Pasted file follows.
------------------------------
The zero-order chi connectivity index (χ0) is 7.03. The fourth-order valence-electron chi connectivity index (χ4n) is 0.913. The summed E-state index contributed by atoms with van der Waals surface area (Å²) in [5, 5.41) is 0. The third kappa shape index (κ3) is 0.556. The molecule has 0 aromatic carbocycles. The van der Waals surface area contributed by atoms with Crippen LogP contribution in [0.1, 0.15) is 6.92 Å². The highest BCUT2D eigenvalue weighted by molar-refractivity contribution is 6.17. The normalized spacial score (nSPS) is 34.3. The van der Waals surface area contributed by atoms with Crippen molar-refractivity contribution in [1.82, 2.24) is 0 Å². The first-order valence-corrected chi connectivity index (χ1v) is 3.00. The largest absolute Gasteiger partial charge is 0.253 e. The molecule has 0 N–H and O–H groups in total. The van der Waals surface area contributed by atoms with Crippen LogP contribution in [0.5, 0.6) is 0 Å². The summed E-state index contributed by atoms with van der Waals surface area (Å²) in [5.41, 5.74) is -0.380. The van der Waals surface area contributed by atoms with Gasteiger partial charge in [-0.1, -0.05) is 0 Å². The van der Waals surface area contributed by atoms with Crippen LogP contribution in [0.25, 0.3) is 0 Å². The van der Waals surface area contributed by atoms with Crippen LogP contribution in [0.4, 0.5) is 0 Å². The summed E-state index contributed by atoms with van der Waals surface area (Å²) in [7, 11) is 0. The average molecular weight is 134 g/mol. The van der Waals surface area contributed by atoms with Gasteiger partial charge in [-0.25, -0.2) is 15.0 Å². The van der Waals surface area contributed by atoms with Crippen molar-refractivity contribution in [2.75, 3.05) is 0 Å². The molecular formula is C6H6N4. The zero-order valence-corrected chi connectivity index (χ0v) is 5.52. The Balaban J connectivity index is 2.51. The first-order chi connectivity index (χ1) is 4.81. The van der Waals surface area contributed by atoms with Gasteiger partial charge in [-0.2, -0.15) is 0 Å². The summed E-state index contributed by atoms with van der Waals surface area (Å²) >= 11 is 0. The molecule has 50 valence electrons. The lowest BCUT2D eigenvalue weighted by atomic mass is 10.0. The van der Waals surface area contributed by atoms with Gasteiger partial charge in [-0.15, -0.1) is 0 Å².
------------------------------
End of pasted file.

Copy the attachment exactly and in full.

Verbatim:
The zero-order chi connectivity index (χ0) is 7.03. The fourth-order valence-electron chi connectivity index (χ4n) is 0.913. The summed E-state index contributed by atoms with van der Waals surface area (Å²) in [5, 5.41) is 0. The third kappa shape index (κ3) is 0.556. The molecule has 0 aromatic carbocycles. The van der Waals surface area contributed by atoms with Crippen LogP contribution in [0.1, 0.15) is 6.92 Å². The highest BCUT2D eigenvalue weighted by molar-refractivity contribution is 6.17. The normalized spacial score (nSPS) is 34.3. The van der Waals surface area contributed by atoms with Crippen molar-refractivity contribution in [1.82, 2.24) is 0 Å². The first-order valence-corrected chi connectivity index (χ1v) is 3.00. The largest absolute Gasteiger partial charge is 0.253 e. The molecule has 0 N–H and O–H groups in total. The van der Waals surface area contributed by atoms with Crippen LogP contribution in [0.5, 0.6) is 0 Å². The summed E-state index contributed by atoms with van der Waals surface area (Å²) in [5.41, 5.74) is -0.380. The van der Waals surface area contributed by atoms with Gasteiger partial charge in [-0.1, -0.05) is 0 Å². The van der Waals surface area contributed by atoms with Crippen LogP contribution in [0.25, 0.3) is 0 Å². The van der Waals surface area contributed by atoms with Crippen LogP contribution in [0.4, 0.5) is 0 Å². The summed E-state index contributed by atoms with van der Waals surface area (Å²) in [7, 11) is 0. The average molecular weight is 134 g/mol. The van der Waals surface area contributed by atoms with Gasteiger partial charge in [-0.25, -0.2) is 15.0 Å². The van der Waals surface area contributed by atoms with Crippen molar-refractivity contribution in [2.75, 3.05) is 0 Å². The molecular formula is C6H6N4. The zero-order valence-corrected chi connectivity index (χ0v) is 5.52. The Balaban J connectivity index is 2.51. The first-order chi connectivity index (χ1) is 4.81. The van der Waals surface area contributed by atoms with Gasteiger partial charge in [-0.2, -0.15) is 0 Å². The summed E-state index contributed by atoms with van der Waals surface area (Å²) >= 11 is 0. The molecule has 50 valence electrons. The lowest BCUT2D eigenvalue weighted by atomic mass is 10.0. The van der Waals surface area contributed by atoms with Gasteiger partial charge in [-0.15, -0.1) is 0 Å².